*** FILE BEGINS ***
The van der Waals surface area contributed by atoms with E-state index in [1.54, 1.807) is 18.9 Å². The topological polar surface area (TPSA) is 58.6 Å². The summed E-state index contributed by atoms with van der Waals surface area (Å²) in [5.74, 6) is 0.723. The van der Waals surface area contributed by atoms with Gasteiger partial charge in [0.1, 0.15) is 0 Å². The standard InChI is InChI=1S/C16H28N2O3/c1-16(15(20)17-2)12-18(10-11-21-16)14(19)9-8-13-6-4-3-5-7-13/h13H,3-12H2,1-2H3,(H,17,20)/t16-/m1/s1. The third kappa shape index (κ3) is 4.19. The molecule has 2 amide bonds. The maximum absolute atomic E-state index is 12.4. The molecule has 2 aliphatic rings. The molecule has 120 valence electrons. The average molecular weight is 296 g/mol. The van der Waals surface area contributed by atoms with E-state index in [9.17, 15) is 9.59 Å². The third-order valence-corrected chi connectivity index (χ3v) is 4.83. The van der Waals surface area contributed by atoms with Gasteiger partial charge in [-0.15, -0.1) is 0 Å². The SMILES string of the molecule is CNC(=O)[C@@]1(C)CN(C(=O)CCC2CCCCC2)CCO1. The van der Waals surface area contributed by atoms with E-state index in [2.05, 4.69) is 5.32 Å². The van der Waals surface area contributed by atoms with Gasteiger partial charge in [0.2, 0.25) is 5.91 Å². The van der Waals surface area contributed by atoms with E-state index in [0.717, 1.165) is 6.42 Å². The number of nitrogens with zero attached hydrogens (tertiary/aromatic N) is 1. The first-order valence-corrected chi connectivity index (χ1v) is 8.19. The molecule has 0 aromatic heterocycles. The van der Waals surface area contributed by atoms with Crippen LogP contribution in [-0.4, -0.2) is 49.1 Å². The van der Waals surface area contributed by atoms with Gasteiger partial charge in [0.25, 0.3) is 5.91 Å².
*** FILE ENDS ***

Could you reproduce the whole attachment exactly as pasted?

The van der Waals surface area contributed by atoms with E-state index in [1.54, 1.807) is 18.9 Å². The topological polar surface area (TPSA) is 58.6 Å². The summed E-state index contributed by atoms with van der Waals surface area (Å²) in [5.74, 6) is 0.723. The van der Waals surface area contributed by atoms with Gasteiger partial charge in [0.1, 0.15) is 0 Å². The standard InChI is InChI=1S/C16H28N2O3/c1-16(15(20)17-2)12-18(10-11-21-16)14(19)9-8-13-6-4-3-5-7-13/h13H,3-12H2,1-2H3,(H,17,20)/t16-/m1/s1. The third kappa shape index (κ3) is 4.19. The molecule has 2 amide bonds. The maximum absolute atomic E-state index is 12.4. The molecule has 2 aliphatic rings. The molecule has 120 valence electrons. The average molecular weight is 296 g/mol. The van der Waals surface area contributed by atoms with E-state index in [9.17, 15) is 9.59 Å². The third-order valence-corrected chi connectivity index (χ3v) is 4.83. The van der Waals surface area contributed by atoms with Gasteiger partial charge in [-0.15, -0.1) is 0 Å². The SMILES string of the molecule is CNC(=O)[C@@]1(C)CN(C(=O)CCC2CCCCC2)CCO1. The van der Waals surface area contributed by atoms with E-state index in [2.05, 4.69) is 5.32 Å². The van der Waals surface area contributed by atoms with Gasteiger partial charge in [0.2, 0.25) is 5.91 Å². The van der Waals surface area contributed by atoms with E-state index in [0.717, 1.165) is 6.42 Å². The number of nitrogens with zero attached hydrogens (tertiary/aromatic N) is 1. The first-order valence-corrected chi connectivity index (χ1v) is 8.19. The molecule has 0 aromatic heterocycles. The van der Waals surface area contributed by atoms with Crippen LogP contribution in [-0.4, -0.2) is 49.1 Å². The van der Waals surface area contributed by atoms with Gasteiger partial charge in [0.25, 0.3) is 5.91 Å².